"Supreme Court justices swear an oath to uphold the Constitution, not invent a new one," he said. "When they put their personal opinions in writing without one shred of constitutional support, the people have a right to question their authority."
Critics have raised a number of concerns about the Supreme Court opinion.
For one, two of the justices in the majority were asked to recuse themselves from the case because they had openly advocated for same-sex marriage, violating standards to preserve judicial impartiality. Without their votes, the case would have gone the other way.
Then there was the U.S. Supreme Court's own opinion just two years earlier, in the Defense of Marriage Act case, in which the court said states have exclusive power over marriage.
And there also are those who point out that the Constitution doesn't mention marriage but does dictate that everything not mentioned in the document is left to the states and the people.
As WND reported, Ruth Ginsburg, who voted in favor of same-sex marriage, has performed same-sex wedding ceremonies and made supportive public statements. Justice Elena Kagan also has performed same-sex weddings and promoted "gay" rights at Harvard's law school while she was at its helm.
Critics contend the two justice appear to be violating judicial ethics rules that require recusal from a case in which there is even the appearance of a conflict of interest.
Foundation for Moral Law explained that Canon 3A(6) of the Code of Conduct for United States Judges provides: "A judge should not make public comment on the merits of a matter pending or impending in any court." 28 U.S.C. sec 455(a) mandates that a justice "shall disqualify himself in any proceeding in which his impartiality might reasonably be questioned."
Rabbi Jonathan Cahn, author of the New York Times bestseller "The Harbinger" and the inspiration behind the "Isaiah 9:10 Judgment" movie, criticized the Supreme Court's assumption that it has the authority to redefine marriage.
At a prayer event in Washington, he said: "The justices of the Supreme Court took up their seats [in a hearing] on whether they should strike down the biblical and historic definition of marriage. That the event should even take place is a sign this is America of [George] Washington's warning … a nation at war against its own foundation."
Washington warned the smiles of heaven can never be expected on a nation "that disregards the eternal rules of order and right which heaven itself hath ordained."
"Justices, can you judge the ways of God? There is another court and there is another judge, where all men and all judges will give account," he warned.
"If a nation's high court should pass judgment on the Almighty, should you then be surprised God will pass judgment on the court and that nation? We are doing that which Israel did on the altars of Baal," he said.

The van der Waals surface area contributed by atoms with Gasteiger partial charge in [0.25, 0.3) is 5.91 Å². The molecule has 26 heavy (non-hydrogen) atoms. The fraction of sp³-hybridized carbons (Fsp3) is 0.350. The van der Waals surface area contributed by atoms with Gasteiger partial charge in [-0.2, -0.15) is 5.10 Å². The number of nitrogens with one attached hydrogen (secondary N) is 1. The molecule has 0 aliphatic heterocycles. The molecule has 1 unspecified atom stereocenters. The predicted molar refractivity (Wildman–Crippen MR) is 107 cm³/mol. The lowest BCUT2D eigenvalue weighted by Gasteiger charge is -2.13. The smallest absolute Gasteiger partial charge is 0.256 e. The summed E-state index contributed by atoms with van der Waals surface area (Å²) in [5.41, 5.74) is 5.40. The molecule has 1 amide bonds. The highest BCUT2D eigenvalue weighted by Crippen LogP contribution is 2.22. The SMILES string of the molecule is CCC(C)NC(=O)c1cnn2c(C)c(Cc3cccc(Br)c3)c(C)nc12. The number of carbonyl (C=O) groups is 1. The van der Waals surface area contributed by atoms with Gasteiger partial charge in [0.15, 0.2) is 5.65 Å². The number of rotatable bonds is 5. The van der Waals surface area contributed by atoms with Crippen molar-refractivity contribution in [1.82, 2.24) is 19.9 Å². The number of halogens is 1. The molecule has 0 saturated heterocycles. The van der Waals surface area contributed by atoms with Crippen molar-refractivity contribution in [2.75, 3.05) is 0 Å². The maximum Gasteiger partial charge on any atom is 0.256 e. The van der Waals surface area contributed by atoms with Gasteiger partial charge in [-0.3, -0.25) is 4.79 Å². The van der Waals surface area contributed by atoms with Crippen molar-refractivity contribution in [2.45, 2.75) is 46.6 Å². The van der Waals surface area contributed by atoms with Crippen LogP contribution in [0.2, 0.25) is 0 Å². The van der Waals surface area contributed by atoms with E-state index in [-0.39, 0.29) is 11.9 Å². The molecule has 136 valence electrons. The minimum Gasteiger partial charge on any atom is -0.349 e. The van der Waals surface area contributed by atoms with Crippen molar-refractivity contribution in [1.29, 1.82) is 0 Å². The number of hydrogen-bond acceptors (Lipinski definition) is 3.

See Jonathan’s Cahn’s message at Washington: Man of Prayer event at the Capitol.
The United States Conference of Catholic Bishops is calling "same-sex marriage" an "intrinsic evil."
In Johnson County, officials voted "to affirm and go on record that Johnson County is vehemently opposed to the Supreme Court's decision in Obergefell et al v. Hodges and supports the decision of any elected/appointed official challenging that unconstitutional decision."
In Greene County, officials adopted a very similar statement that pointed out that "since this country's founding [states] have regulated and defined marriage without interference from the federal government or its courts."
In McMinn County, officials pointed out the text of the Ninth and 10th Amendments to the U.S. Constitution "reserves all powers not explicitly delegated to the federal government to the people and the states."
WND also reported just weeks ago when dozens of top legal scholars from the likes of Washington & Lee, Boston College, Kansas State, Notre Dame, University of Texas, Villanova, Vanderbilt, Hillsdale, University of Nebraska, Catholic University and Regent University issued a statement encouraging all state and federal officials to treat the Supreme Court's recent creation of "same-sex marriage" as "anti-constitutional and illegitimate."
"It cannot ... be taken to have settled the law of the United States," said the statement from the American Principles Project.
"We call on all federal and state officeholders: To refuse to accept Obergefell as binding precedent for all but the specific plaintiffs in that case. To recognize the authority of states to define marriage, and the right of federal and state officeholders to act in accordance with those definitions. To pledge full and mutual legal and political assistance to anyone who refuses to follow Obergefell for constitutionally protected reasons. To open forthwith a broad and honest conversation on the means by which Americans may constitutionally resist and overturn the judicial usurpations evidence in Obergefell."